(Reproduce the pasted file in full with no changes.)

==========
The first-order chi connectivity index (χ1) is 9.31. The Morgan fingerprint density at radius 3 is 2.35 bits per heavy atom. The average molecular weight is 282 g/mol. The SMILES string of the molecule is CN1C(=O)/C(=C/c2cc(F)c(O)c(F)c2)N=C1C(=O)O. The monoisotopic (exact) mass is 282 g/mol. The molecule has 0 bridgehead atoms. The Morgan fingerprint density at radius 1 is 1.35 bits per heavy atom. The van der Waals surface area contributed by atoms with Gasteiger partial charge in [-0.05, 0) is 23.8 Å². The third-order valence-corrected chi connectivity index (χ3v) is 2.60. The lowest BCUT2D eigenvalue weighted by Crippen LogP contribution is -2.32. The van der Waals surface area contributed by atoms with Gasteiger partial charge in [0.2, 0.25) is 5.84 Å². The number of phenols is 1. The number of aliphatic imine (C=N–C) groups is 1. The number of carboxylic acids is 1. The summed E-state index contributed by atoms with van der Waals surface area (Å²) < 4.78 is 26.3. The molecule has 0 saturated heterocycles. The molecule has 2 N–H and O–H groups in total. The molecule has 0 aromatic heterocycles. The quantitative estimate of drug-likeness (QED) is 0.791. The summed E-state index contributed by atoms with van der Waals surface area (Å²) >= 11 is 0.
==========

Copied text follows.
The first-order chi connectivity index (χ1) is 9.31. The Morgan fingerprint density at radius 3 is 2.35 bits per heavy atom. The average molecular weight is 282 g/mol. The SMILES string of the molecule is CN1C(=O)/C(=C/c2cc(F)c(O)c(F)c2)N=C1C(=O)O. The monoisotopic (exact) mass is 282 g/mol. The molecule has 0 bridgehead atoms. The Morgan fingerprint density at radius 1 is 1.35 bits per heavy atom. The van der Waals surface area contributed by atoms with Gasteiger partial charge in [-0.05, 0) is 23.8 Å². The third-order valence-corrected chi connectivity index (χ3v) is 2.60. The lowest BCUT2D eigenvalue weighted by Crippen LogP contribution is -2.32. The van der Waals surface area contributed by atoms with Gasteiger partial charge in [0.2, 0.25) is 5.84 Å². The number of phenols is 1. The number of aliphatic imine (C=N–C) groups is 1. The number of carboxylic acids is 1. The summed E-state index contributed by atoms with van der Waals surface area (Å²) < 4.78 is 26.3. The molecule has 0 saturated heterocycles. The molecule has 2 N–H and O–H groups in total. The molecule has 0 aromatic heterocycles. The quantitative estimate of drug-likeness (QED) is 0.791. The summed E-state index contributed by atoms with van der Waals surface area (Å²) >= 11 is 0.